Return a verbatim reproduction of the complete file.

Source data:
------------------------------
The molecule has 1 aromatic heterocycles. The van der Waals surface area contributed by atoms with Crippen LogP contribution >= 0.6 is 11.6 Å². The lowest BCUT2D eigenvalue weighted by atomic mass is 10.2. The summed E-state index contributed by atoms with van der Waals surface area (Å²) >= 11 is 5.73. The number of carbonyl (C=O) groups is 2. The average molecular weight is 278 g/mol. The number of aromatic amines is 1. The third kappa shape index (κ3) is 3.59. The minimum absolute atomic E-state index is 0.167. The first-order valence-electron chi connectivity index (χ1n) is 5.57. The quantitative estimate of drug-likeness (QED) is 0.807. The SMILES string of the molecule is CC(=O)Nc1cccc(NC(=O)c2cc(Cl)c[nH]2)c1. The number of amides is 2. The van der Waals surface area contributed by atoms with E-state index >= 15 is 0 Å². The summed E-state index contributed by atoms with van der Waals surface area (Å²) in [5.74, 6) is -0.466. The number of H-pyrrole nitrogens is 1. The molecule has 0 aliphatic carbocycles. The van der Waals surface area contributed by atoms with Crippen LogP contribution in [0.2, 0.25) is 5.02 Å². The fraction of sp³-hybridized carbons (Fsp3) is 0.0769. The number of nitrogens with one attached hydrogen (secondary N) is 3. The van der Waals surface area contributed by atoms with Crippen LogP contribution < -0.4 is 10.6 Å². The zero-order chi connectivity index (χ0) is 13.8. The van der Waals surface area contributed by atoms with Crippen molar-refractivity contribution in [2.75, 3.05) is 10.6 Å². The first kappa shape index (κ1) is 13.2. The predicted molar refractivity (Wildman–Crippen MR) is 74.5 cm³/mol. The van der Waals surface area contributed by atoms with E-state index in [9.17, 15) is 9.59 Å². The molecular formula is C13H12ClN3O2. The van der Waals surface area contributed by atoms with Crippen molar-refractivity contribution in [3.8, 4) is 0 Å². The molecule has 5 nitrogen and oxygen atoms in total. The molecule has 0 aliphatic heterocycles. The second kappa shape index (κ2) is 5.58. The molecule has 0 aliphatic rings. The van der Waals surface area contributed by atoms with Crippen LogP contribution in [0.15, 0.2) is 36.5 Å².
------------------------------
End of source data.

The molecule has 1 aromatic heterocycles. The van der Waals surface area contributed by atoms with Crippen LogP contribution >= 0.6 is 11.6 Å². The lowest BCUT2D eigenvalue weighted by atomic mass is 10.2. The summed E-state index contributed by atoms with van der Waals surface area (Å²) >= 11 is 5.73. The number of carbonyl (C=O) groups is 2. The average molecular weight is 278 g/mol. The number of aromatic amines is 1. The third kappa shape index (κ3) is 3.59. The minimum absolute atomic E-state index is 0.167. The first-order valence-electron chi connectivity index (χ1n) is 5.57. The quantitative estimate of drug-likeness (QED) is 0.807. The SMILES string of the molecule is CC(=O)Nc1cccc(NC(=O)c2cc(Cl)c[nH]2)c1. The number of amides is 2. The van der Waals surface area contributed by atoms with E-state index >= 15 is 0 Å². The summed E-state index contributed by atoms with van der Waals surface area (Å²) in [5.74, 6) is -0.466. The number of H-pyrrole nitrogens is 1. The molecule has 0 aliphatic carbocycles. The van der Waals surface area contributed by atoms with Crippen LogP contribution in [0.2, 0.25) is 5.02 Å². The fraction of sp³-hybridized carbons (Fsp3) is 0.0769. The number of nitrogens with one attached hydrogen (secondary N) is 3. The van der Waals surface area contributed by atoms with Crippen LogP contribution < -0.4 is 10.6 Å². The zero-order chi connectivity index (χ0) is 13.8. The van der Waals surface area contributed by atoms with Crippen molar-refractivity contribution in [2.75, 3.05) is 10.6 Å². The first kappa shape index (κ1) is 13.2. The predicted molar refractivity (Wildman–Crippen MR) is 74.5 cm³/mol. The van der Waals surface area contributed by atoms with E-state index in [9.17, 15) is 9.59 Å². The molecular formula is C13H12ClN3O2. The van der Waals surface area contributed by atoms with Crippen molar-refractivity contribution in [3.8, 4) is 0 Å². The molecule has 5 nitrogen and oxygen atoms in total. The molecule has 0 aliphatic heterocycles. The second kappa shape index (κ2) is 5.58. The molecule has 0 aliphatic rings. The van der Waals surface area contributed by atoms with Crippen LogP contribution in [0.15, 0.2) is 36.5 Å².